I don't think that the answer to this question is yes. Neither do I think most people would answer the question in the affirmative. While most people generally affirm meritocracy, albeit they also carp about the departures from meritocracy, I haven't met anyone who believes that those without merit deserve their corresponding fates. Instead, everyone wants compassion to supplement merit when merit is genuinely lacking. I have also noticed that lots of people resent those with greater merit and try to tear them down simply because of their superior merit.

Basically, I don't think that most people believe that a meritocracy is just even when it works, although everybody seems to believe that they would support a meritocracy if one could operate without bias. These conflicting beliefs prevent the discussion of justice from ever getting off the ground. That discussion stays bogged down in carping about the imperfect implementation of meritocracy despite the fact that nobody even wants it were it to work perfectly.

Submitted on Friday, Apr 12, 2019 at 10:44:43 PM

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June Genis

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Reply to Kenneth Morris:   New Content

" everyone wants compassion to supplement merit when merit is genuinely lacking"

I think this is the most important thing you said. I don't particularly like the word "meritocracy" but I do like the idea that those who contribute in any way to the advancement of the human condition will be rewarded for those efforts. If there is no reward there is no incentive. For some people the satisfaction of seeing their ideas implemented is reward enough. Others require more material compensation to motivate them. I don't think progress is possible without both kinds of people.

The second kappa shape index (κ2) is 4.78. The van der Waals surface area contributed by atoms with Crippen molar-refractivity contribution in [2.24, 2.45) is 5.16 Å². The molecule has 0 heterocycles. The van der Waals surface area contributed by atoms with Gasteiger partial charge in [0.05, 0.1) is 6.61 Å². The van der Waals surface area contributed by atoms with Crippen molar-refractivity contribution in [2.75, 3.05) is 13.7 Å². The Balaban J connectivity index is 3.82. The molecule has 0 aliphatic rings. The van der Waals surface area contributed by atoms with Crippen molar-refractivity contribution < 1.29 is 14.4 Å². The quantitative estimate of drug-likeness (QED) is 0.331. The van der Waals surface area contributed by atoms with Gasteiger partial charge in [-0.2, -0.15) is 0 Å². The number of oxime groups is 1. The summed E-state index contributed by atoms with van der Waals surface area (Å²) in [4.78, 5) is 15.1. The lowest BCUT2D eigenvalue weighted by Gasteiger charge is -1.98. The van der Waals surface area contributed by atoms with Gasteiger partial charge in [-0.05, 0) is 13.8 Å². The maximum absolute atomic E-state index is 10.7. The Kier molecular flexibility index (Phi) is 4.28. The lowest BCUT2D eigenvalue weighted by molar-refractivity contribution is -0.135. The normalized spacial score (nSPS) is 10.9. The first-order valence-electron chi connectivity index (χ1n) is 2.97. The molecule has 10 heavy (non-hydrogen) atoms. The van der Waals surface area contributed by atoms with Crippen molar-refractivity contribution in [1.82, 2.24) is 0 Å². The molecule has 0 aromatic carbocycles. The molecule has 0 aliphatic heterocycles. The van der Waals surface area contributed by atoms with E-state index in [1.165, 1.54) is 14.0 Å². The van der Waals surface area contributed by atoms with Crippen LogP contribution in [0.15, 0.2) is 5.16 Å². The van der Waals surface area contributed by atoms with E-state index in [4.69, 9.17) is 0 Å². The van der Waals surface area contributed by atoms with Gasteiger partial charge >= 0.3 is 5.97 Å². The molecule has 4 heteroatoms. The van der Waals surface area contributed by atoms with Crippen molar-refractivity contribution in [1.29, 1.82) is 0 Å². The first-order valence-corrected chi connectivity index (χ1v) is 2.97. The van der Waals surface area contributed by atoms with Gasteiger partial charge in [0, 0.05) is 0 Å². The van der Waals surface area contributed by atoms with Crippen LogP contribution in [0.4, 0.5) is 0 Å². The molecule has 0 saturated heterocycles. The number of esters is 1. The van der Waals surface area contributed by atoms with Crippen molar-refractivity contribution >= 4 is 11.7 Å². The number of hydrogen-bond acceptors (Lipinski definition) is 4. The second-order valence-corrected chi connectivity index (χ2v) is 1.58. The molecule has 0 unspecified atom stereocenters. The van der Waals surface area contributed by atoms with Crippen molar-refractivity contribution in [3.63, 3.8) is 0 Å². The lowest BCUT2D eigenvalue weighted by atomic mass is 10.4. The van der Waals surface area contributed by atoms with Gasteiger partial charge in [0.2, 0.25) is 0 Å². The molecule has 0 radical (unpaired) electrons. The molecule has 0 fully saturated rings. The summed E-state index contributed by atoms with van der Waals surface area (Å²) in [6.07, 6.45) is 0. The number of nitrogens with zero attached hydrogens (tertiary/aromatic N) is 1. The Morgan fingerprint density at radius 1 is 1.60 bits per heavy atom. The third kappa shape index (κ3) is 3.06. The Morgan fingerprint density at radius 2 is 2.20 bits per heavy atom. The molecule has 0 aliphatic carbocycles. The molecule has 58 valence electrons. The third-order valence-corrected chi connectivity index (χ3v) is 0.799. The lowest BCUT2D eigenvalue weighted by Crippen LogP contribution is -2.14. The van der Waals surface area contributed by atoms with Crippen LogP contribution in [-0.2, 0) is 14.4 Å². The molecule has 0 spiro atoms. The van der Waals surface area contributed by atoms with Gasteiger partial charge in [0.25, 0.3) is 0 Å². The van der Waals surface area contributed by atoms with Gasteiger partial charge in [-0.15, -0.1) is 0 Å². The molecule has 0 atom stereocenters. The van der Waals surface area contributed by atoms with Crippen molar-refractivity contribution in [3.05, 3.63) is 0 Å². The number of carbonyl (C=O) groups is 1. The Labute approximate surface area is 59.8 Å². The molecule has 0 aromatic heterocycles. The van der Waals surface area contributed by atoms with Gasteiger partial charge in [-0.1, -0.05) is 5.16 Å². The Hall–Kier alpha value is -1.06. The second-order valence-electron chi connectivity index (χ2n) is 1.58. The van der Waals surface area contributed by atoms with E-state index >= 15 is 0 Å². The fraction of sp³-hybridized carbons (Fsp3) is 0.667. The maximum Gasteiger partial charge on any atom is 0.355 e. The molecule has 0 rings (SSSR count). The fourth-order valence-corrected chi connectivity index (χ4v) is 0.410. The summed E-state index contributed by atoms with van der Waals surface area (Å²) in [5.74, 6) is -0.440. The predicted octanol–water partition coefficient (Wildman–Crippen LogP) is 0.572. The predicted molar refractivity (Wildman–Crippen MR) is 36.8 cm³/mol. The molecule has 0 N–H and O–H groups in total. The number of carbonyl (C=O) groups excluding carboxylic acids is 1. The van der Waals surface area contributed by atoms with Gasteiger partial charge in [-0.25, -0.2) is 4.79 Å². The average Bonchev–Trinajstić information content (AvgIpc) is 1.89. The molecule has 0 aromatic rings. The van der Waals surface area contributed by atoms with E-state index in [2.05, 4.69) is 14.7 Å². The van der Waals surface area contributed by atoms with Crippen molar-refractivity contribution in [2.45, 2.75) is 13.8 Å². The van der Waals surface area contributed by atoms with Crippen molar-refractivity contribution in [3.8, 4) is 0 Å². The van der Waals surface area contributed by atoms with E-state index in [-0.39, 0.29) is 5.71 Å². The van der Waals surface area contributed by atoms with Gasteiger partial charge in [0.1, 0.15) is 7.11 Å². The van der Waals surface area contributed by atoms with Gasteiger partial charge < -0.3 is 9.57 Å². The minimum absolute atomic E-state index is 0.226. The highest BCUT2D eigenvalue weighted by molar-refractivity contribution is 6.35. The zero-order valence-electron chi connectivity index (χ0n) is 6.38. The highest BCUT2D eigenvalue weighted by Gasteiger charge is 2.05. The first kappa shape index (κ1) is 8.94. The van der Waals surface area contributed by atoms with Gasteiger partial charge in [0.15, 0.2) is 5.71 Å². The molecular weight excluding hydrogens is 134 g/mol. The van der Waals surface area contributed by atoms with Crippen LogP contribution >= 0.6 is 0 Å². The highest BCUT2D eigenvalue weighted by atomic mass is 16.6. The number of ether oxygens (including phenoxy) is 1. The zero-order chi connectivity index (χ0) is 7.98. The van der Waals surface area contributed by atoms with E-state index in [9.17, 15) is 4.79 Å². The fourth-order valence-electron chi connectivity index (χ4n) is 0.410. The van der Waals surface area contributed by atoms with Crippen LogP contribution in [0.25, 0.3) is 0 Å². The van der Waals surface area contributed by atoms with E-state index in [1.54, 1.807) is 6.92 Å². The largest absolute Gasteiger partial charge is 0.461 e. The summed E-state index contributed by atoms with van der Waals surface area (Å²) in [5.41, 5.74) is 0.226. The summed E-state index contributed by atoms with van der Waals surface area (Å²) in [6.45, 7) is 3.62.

This article reminds me too much of "From each according to their ability to each according to their need" which I think would just lead to a world of whiners not doers.

Submitted on Saturday, Apr 13, 2019 at 6:31:41 PM

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Starbuck

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Reply to June Genis:   New Content

Applying an evil sounding code word like "meritocracy" to something one is arguing against is as old as politics. No system that has ever followed a concept of equality of outcome will ever survive. There will always be those that freeload on the system and expect others to carry their weight. They must not be rewarded.


There will also be those that are willing to go beyond the call. They must be rewarded. Without incentive, all systems fail.


It sounds too much like "From each according to their ability to each according to their need" because that is exactly what it is.

Submitted on Saturday, Apr 13, 2019 at 9:00:29 PM

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BFalcon

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Reply to Kenneth Morris:   New Content

What do you mean by meritocracy?


There are two kinds:


1. You are smart and able and you get rich and famous.


2. You are smart and able and you are given opportunity and support to accomplish things.


We badly miss the second one.

And there is not much of the first one either.


Submitted on Wednesday, Apr 17, 2019 at 6:10:51 PM